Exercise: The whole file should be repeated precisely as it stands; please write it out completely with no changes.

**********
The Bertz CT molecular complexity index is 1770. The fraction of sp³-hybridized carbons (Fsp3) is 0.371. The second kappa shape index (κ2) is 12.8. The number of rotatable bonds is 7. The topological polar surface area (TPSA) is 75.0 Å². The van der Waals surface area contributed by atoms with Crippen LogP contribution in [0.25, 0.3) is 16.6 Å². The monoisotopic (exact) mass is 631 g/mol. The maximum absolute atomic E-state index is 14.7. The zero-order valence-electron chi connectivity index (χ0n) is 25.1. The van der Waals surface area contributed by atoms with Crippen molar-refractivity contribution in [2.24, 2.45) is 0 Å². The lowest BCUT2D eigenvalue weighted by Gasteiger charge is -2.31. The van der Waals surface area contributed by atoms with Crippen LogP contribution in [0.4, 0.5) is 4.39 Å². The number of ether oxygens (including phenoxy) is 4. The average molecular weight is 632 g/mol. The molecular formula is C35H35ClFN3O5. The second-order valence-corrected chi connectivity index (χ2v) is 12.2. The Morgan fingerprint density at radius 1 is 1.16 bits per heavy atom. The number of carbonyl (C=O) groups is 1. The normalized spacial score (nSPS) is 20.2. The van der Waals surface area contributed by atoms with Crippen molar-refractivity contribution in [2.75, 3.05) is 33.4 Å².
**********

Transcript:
The Bertz CT molecular complexity index is 1770. The fraction of sp³-hybridized carbons (Fsp3) is 0.371. The second kappa shape index (κ2) is 12.8. The number of rotatable bonds is 7. The topological polar surface area (TPSA) is 75.0 Å². The van der Waals surface area contributed by atoms with Crippen LogP contribution in [0.25, 0.3) is 16.6 Å². The monoisotopic (exact) mass is 631 g/mol. The maximum absolute atomic E-state index is 14.7. The zero-order valence-electron chi connectivity index (χ0n) is 25.1. The van der Waals surface area contributed by atoms with Crippen molar-refractivity contribution in [2.24, 2.45) is 0 Å². The lowest BCUT2D eigenvalue weighted by Gasteiger charge is -2.31. The van der Waals surface area contributed by atoms with Crippen LogP contribution in [0.4, 0.5) is 4.39 Å². The number of ether oxygens (including phenoxy) is 4. The average molecular weight is 632 g/mol. The molecular formula is C35H35ClFN3O5. The second-order valence-corrected chi connectivity index (χ2v) is 12.2. The Morgan fingerprint density at radius 1 is 1.16 bits per heavy atom. The number of carbonyl (C=O) groups is 1. The normalized spacial score (nSPS) is 20.2. The van der Waals surface area contributed by atoms with Crippen molar-refractivity contribution in [2.75, 3.05) is 33.4 Å².